As my heart pounded, I opened an email. The normal ruckus of our three-son household roared in the background. Joy sent my emotions spiraling upward as I read some encouraging news about my current writing project. Before I could share with my husband and receive a loving hug of encouragement, our youngest shoved past my writing chair and pounded his fist on the bathroom door. Snarls of rage and pain answered back and I knew that our middle son must have been putting in his contacts at that exact moment, stabbing himself in the eye … again.
I glanced around our small home. Oldest son on his computer with his noise-cancelling headphones, impervious to anything but wild waving and a full-blown shout. Scruffy, the love of my life, working on his computer, the dog slumbering beside him. Middle son in pain and furious. Youngest son not in pain but equally furious. Lopsided Christmas decorations providing a delightful glow … but I did notice that one of my favorite ornaments, one I’d made over twenty years ago, had been broken in half but still hung on the tree in stubborn determination.
And that encouraging email still gleaming on the computer screen.
Everything in life is so smashed together and happens all at once.
Like the fury of a terrible argument with your true love during a fancy honeymoon trip. The birthday celebration where your purse is stolen, but you hold hands as you go to the bank to cancel out your checkbook and debit card. The terror and joy of holding your new baby for the first time. The baffling beauty of an unexpected answer to prayer when you are at the deathbed of a loved one. Not a life-saving miracle and yet your heart can’t deny that it was a miracle all the same.
Life is so beautiful and ugly, triumphant and horrifying, lovely and lowly and persistent. And it is all smashed up together, all at once.
But wasn’t that what Mary and Joseph lived, so long ago?
Mary was literally lauded by angels and also a frightened and unwed teen. Joseph was chosen by God and yet surely his honor was questioned in his own hometown. The shepherds saw a sky filled with a warrior choir, yet, at that time a shepherd’s testimony was not accepted in court. They think that Mary gave birth in a lambing cave. We know from scripture that it wasn’t the inn and that she lay our Lord in a manger.
The incarnation. God to Flesh, God to Meat, Immortal to Mortal, The I Am becoming one who would die … who came to die.
It’s all mixed up and smashed together. The Holy and the grubby, painful, ordinary reality. The pain of birth and the beauty of a new child. The splendor of angel choirs giving a message of redemption to men who few would believe. Glory and oppression, poverty and splendor, a lambing cave and the lamb of God held gently in the arms of a teenage girl.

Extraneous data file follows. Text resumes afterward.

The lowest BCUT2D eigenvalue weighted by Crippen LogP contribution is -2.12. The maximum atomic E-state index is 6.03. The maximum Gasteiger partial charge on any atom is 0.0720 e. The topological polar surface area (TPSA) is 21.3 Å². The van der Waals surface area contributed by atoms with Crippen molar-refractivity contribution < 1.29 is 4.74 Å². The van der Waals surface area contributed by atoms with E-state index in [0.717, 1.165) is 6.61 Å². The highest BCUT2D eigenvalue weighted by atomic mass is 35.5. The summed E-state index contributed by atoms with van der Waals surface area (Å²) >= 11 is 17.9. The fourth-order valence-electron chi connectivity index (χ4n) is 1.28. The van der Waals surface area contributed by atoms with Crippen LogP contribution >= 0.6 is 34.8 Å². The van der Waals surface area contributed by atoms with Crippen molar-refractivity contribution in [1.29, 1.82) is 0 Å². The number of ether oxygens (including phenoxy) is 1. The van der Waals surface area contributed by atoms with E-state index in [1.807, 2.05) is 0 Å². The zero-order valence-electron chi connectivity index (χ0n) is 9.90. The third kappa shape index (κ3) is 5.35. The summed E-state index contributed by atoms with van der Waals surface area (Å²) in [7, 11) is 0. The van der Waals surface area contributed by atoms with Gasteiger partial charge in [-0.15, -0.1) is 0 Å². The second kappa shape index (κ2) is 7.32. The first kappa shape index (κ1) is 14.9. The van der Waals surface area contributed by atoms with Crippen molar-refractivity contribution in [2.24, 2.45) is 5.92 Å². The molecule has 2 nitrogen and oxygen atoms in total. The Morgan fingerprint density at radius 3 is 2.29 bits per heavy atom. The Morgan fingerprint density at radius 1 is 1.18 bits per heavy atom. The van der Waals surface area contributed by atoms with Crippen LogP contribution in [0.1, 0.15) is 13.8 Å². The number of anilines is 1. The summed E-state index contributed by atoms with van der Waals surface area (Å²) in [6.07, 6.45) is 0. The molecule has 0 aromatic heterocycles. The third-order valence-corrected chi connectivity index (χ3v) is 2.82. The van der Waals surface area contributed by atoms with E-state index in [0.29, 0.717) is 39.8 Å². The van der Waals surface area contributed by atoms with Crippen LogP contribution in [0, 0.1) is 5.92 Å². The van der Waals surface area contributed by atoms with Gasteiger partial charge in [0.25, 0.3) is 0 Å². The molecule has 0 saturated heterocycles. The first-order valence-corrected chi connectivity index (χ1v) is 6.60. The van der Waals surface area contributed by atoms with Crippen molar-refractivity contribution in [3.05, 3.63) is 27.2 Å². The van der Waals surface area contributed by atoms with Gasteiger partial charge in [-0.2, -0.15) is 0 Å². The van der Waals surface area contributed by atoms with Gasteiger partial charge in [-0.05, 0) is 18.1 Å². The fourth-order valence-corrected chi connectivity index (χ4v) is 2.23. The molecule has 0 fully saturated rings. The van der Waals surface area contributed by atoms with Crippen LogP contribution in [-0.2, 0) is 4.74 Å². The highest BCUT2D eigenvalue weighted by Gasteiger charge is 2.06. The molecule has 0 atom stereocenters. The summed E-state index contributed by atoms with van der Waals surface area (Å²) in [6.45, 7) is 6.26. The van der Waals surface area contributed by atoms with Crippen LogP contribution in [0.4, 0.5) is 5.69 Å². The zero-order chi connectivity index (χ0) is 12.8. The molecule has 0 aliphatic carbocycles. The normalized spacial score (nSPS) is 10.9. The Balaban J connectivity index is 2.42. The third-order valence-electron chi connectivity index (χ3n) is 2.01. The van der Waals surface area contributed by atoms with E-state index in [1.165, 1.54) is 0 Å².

And so I shouldn’t be surprised when I spot God’s Glory in the midst of all our garbage.
When I saw God miraculously answer my mom’s prayer for help that time my step-dad fell and she couldn’t lift him (a random friend suddenly knocked on the door) and yet I still watched her widowed a second time as he died of cancer.
God With Us.
It’s exactly as it sounds. I shouldn’t be surprised by that. God with the shepherds in a culture that oppressed them. God with Mary as there was no room at the inn. God with Joseph raising a little one who was not his own. God with the magi, watching the heavens for a sign. God with us … us.
I should not be surprised by the joy of that encouraging email all smashed together with a pounding fist on the bathroom door, the pain of a contact lost under an eyelid, and the infuriating powers of those ridiculous noise-cancelling headphones.
Because God is With Us.
I see Him at work all around me, even on anxious days with more weeping and dirty dishes than singing and writing triumphs. I see Him in the fact that camp is still here, after nine months without campers or income. It hurts not to have campers. It hurts so much. And yet, He is with us. I see Him in the new generator that we never thought we could afford. Yet there it stands, on a year when we should have gone under, we made a purchase that was a pure miracle.
God With Us.
Do not let your eyes miss God, because He has come to you in the middle of a mess.
The mess of Roman oppression, unplanned pregnancy, and un-trustworthy messengers shouting about visions of angels and the messiah born. The mess of cancer and covid and political unrest. The mess of everyday life with its unending supply of dirty dishes, broken ornaments, and the grumblings of three teenage boys stuffed into a two-bedroom apartment with a 113lb dog.
Look for God.
He is still with us.
Our house might be small and suffering from an abundance of dog hair, but our sons are all with us this Christmas. How many more will we have before they grow and leave and life changes once again? Sure, Scruffy is wearing those horrid noise-cancelling headphones. But once I shout a few times or wave madly to get his attention, he will still pull me into his arms for a hug or attempt to dance through the kitchen, spinning me into a counter or tripping on the dog’s water dish in the process. Yeah, our Christmas tree lilts to the side and that one ornament is broken, but it still fills the room with light and reminds me of the glorious shock of Christmas.
And that youngest son, the one pounding his fist on the bathroom door, do you know what his middle name is?
God With Us.
Do not miss God’s presence my friend. Sure, His Glory is smashed all together with a whole lot of distraction and pain, but that is because …
He is with us.